Like many so called 'communicators' of my age I have yet to feel a friend of the internet. At EsoDoc <www.esodoc.eu> we teach New Media, or Trans Media as it is more usually called, and our young documentary film makers finance their films by 'crowd-funding' (Kickstart and Indigogo), transfer them on-line, publicise them via FaceBook, Vimeo and U Tube, and enlist Twitter to put the word around. It seems to work and sometimes leads to a paid commission from a broadcaster. I confess I find this difficult. Yet as a part-time historian I am amazed how easy research has become on-line. The Sussex Academic Press has commissioned a revised edition of my book The Last English Revolutionary because so much more information has become available about it's subject, the revolutionary Tom Wintringham. Enter now the Grimsby librarian Phyll Smith. He is such an authority on Wintringham that no-one, including me, could write difficult enough questions should he enter for the BBC Mastermind. Through the internet we have accessed at the National Archive Wintringham's World War One military record (simple of course), Cabinet Papers and MI5 reports referring to his time as a near founder member of the Communist Party, later the divorce proceedings where he was mentioned as the third party. Its not that the records are on-line but the means of finding the right files are. Using the internet we have found at the British Library correspondence between Wintringham and George Orwell as well, of course, as every book where he is mentioned in the index. There are scores of these as Tom Wintringham's impact on public life in the 30s and 40s was like a stone dropped into a pond which sends ripples in all directions. The Liddell Hart Library at King's College London has the complete catalogue of the Wintringham archive on-line. The University of Sydney in Australia, the University of Middlesex and, of course, the Imperial War Museum yield sound tapes as well as written material, all identified on-line. Amazon or Bookfinder, accessed on-line, deliver long forgotten books within days or ordering.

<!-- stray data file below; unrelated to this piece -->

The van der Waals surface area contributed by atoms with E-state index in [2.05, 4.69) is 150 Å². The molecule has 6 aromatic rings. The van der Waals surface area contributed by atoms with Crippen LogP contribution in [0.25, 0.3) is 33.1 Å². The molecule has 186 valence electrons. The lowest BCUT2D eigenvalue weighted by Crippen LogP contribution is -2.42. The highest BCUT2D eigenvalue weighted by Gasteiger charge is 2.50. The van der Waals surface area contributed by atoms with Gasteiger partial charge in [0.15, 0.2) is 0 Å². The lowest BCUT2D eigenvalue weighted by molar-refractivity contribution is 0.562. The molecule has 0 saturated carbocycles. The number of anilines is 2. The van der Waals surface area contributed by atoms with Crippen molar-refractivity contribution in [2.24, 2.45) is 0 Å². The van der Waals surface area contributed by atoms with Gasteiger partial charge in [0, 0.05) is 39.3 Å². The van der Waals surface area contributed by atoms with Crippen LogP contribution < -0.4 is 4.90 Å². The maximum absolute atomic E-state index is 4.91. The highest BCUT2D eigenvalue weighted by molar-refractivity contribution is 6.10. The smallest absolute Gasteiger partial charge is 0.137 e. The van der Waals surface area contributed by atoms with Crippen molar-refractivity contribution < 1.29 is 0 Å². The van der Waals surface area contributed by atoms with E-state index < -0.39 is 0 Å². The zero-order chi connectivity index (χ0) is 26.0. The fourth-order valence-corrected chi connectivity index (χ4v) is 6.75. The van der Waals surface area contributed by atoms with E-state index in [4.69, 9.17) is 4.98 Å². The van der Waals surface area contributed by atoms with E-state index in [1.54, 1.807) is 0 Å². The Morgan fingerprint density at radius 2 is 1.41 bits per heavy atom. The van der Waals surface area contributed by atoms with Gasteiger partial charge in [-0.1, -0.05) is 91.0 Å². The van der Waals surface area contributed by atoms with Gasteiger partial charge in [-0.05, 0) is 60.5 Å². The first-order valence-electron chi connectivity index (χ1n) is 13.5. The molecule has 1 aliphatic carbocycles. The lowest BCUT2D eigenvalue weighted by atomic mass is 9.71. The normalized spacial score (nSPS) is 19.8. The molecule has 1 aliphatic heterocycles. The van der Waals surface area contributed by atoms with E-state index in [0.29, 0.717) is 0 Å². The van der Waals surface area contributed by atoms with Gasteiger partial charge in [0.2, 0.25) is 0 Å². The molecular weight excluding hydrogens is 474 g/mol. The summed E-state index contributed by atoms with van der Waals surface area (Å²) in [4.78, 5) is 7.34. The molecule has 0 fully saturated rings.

This easily accessed abundance of knowledge about a life is scary, and it causes difficulties. It's now not a question of what to put in, but what to leave out. As we say in the film world 'more means worse'. How many pages is a biography worth for the general reader? These days he/she can forsake a book for the internet and surf, addictively, over mixed media packages. For the writer, the lap-top is a threat as well as a friend.